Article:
Consider these utterances:
All men are assholes.
I know how to get women into bed.
I didn't even know the bitchs' name the next morning.
I’d rather fake an orgasm than have to tell my partner what I like.
My message that "We are all in this together" (see previous blog about my billboard) indicated that we as humans all want to be seen, acknowledged, understood, respected, and loved. However, as reflected in the above statements (that I've actually heard before), compassion and sex don't necessarilly go hand in hand. Love, respect, and understanding are important in such an intimate act. Even if you've just met the other person, they are still another human being who is worthy of respect and kindness. But our patterns, projections, fears, and walls of protection get in the way of this basic fact.
American social norms encourage much judgment and shame around sexual expression. We plaster sexual images everywhere, but are also quite prudish. There is so much discomfort around sex, and frank sexual conversations are often avoided. Sexual expression can be stigmatized and anything outside of a narrow range of "normal" seen as wrong. However, if we remember that as humans we all are on this wild ride of life together on this planet, and that connecting intimately with others is one of the most beautiful things we can do as humans, we may be able to be a little kinder to our partners and even random people.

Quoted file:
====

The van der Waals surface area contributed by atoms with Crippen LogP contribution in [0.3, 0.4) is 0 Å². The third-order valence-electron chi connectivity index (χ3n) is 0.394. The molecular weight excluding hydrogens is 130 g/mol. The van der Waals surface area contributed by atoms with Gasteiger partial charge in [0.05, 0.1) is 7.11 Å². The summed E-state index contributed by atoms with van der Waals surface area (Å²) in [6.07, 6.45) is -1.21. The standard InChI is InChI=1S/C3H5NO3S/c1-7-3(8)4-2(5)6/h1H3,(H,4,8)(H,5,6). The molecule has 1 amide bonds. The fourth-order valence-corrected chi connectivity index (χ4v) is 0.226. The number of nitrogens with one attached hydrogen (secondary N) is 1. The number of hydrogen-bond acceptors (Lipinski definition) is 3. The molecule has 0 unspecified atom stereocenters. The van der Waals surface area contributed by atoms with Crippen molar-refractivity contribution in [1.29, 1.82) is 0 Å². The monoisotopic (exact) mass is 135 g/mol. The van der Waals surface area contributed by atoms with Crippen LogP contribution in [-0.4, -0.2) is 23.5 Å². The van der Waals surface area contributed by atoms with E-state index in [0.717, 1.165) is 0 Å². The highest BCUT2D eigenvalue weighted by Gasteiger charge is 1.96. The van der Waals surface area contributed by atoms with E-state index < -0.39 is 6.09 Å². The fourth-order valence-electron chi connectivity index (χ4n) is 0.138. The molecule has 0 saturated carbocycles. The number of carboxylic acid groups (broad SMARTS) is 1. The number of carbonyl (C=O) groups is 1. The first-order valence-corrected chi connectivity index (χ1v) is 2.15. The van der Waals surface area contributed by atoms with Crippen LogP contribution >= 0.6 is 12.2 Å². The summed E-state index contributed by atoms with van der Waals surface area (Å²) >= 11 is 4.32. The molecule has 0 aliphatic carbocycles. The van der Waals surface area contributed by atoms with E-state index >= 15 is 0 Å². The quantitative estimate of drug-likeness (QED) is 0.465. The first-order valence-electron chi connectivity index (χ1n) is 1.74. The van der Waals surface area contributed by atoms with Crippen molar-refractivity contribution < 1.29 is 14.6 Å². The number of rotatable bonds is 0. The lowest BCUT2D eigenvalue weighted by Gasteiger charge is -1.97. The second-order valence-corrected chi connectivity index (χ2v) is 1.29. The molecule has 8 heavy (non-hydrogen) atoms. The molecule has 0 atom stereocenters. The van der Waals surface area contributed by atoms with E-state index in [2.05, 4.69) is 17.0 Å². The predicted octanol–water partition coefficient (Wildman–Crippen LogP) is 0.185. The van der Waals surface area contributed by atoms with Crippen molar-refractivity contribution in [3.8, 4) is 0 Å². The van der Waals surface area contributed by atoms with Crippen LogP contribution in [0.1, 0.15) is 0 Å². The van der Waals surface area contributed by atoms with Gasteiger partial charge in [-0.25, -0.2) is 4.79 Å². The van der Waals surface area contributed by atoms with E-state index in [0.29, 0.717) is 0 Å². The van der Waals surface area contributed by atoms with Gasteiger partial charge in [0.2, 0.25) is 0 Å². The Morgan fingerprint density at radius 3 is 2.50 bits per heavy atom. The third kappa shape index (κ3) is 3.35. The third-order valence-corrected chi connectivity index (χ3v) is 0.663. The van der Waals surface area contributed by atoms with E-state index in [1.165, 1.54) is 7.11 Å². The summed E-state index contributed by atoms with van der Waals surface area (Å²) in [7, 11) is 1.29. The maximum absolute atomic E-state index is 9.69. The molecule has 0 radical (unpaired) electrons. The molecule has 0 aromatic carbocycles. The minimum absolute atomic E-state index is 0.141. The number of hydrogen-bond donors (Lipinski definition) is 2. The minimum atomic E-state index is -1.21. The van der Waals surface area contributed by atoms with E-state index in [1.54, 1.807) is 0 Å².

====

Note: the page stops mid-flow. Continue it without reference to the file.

We share, as humans, the vulnerability of wanting love and connection. We could dislike this feeling of vulnerability and run from it by projecting negativity on others in an attempt to protect ourselves. OR, we could realize that we all share these same basic fears and deep desires. This common humanity unites us. And I hope it motivates us to inspire love and compasioon, instead of fear and disconnect.
~Dr. Jenn Gunsaullus, San Diego Sexologist, Sociologist, Sexuality Speaker